Moreover, all the wasted time, when the sheep was lost, would now be restored. God’s Word says: “Be glad and rejoice: for the Lord will do great things…. I will restore to you the years that the locust hath eaten, the cankerworm… Ye shall eat in plenty, and be satisfied, and praise the name of the Lord your God, that hath dealt wondrously with you… And ye shall know…that I am the Lord your God, and none else: and my people shall never be ashamed” (Joel 2:21, 25–27, my italics).
Note the last phrase. It doesn’t matter what you may have done, how far you may have strayed. Once the shepherd brings you back, you are redeemed in full. There is no reason to labor in your flesh to try to make up for the fall you took. Your Redeemer has declared, “There is no more reason for you to be ashamed. I have redeemed you!”
“What woman having ten pieces of silver, if she lose one piece, doth not light a candle, and sweep the house, and seek diligently till she find it?” (Luke 15:8, my italics). Once again, a pursuer goes after her lost, precious object until she finds it.
“When she hath found it, she calleth her friends and her neighbors together, saying, Rejoice with me; for I have found the piece which I had lost” (15:9). In this second parable also, the first thing the pursuer does when she recovers her precious object is to rejoice. Both parables emphasize this theme: there is great rejoicing over finding the lost item. “Likewise… there is joy in the presence of the angels of God over one sinner that repenteth” (15:10).
In the early 1960s, after my father had passed away, I came to New York City to work with gang members and addicts. My mother and a good friend of hers named Faye worked with us in the ministry. It was the beginning of the hippie era, and the streets of Greenwich Village were filled with poetry readings, rock bands and homosexuals.
Mom loved to minister on the streets in the Village, so she asked us to open a coffeehouse there. We would serve free donuts and coffee to young people who walked in, and she would witness to them. We called that coffeehouse “The Lost Coin.” Mom spoke about Jesus to everyone who dropped in, always operating with the motto: “If only one person gets saved, the ministry will have been worth it.”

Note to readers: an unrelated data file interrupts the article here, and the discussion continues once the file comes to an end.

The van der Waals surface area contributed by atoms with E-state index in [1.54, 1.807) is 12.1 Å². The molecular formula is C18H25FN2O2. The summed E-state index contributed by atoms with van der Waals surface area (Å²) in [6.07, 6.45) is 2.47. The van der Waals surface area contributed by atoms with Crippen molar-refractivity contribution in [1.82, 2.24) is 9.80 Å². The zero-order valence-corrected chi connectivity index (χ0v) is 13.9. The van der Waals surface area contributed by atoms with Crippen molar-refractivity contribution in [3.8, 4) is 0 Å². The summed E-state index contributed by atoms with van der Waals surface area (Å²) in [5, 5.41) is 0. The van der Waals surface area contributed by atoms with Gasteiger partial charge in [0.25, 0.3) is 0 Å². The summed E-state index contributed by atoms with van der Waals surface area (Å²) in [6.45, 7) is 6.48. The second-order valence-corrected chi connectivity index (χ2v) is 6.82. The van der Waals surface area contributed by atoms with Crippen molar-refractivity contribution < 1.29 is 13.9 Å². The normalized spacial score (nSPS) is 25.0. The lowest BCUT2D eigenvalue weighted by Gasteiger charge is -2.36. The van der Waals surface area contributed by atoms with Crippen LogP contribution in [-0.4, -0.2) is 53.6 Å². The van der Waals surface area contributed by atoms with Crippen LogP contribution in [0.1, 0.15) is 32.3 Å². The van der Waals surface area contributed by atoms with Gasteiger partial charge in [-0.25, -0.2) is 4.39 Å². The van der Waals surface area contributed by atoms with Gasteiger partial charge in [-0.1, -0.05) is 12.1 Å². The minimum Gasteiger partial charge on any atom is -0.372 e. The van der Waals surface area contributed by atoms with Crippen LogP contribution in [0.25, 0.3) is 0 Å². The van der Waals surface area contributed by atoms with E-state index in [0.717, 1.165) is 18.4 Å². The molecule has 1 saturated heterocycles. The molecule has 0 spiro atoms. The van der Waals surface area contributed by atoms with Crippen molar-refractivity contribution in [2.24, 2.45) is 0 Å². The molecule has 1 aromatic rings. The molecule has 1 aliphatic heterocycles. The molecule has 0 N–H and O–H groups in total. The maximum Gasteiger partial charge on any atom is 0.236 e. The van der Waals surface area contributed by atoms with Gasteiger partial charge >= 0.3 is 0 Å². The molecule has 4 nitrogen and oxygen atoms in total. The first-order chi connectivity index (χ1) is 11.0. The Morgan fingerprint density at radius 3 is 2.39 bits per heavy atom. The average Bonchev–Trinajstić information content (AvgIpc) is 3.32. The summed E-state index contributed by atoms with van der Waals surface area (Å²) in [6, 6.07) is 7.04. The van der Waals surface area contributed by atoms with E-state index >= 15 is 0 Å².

One day a young Jewish man walked in and sat at a table. Mom sat down beside him and began to tell him about the Messiah. This young man was a castaway of both American society and his Jewish heritage. His name was Kurt, and like many young people of that era he was searching for truth. He kept coming to the coffeehouse, and each time Mom witnessed to him and prayed for him. Kurt finally gave his life to Jesus.
There were many young people who dropped into that coffeehouse, were convicted by the Holy Spirit and prayed and accepted Jesus. But there was one lost coin in particular that the Holy Spirit had been determined to sweep up and find on the streets of Greenwich Village: Kurt.
My mother has since gone on to be with the Lord. And in the years since, Kurt’s testimony has continued manifold. His story has been read throughout the world in Guideposts magazine. He and his wife, Barbara, have printed and distributed my sermons for over thirty-five years, including on their web site, Misslink.org, which has received hundreds of thousands of hits and downloads from people worldwide.
It all goes back to the parable of the lost coin. The woman swept and swept until she turned up the missing coin, telling herself, “I’m going to sweep until I find it.” At the Lost Coin, that precious coin was Kurt.
This story involves two lost coins, and it took place in war-torn Kosovo, Serbia. As opposing troops swept through the bombed-out streets of that city and missiles fell all around, the Holy Spirit was also sweeping the streets, searching for the lost.
A young man and his wife were heroin addicts, living on the city’s streets. A Christian passing by happened upon the couple and handed them a copy of my book The Cross and the Switchblade. The couple decided to read one chapter at a time, then trip out on heroin between chapters.
Chapter after chapter, this couple got high. Yet each new chapter of the book brought them a glimmer of hope. The young man and woman began to wonder if God could bring change to their lives, too. They thought, “Maybe we’re not beyond redemption.” So they got up, walked into a little church and surrendered their lives to Jesus.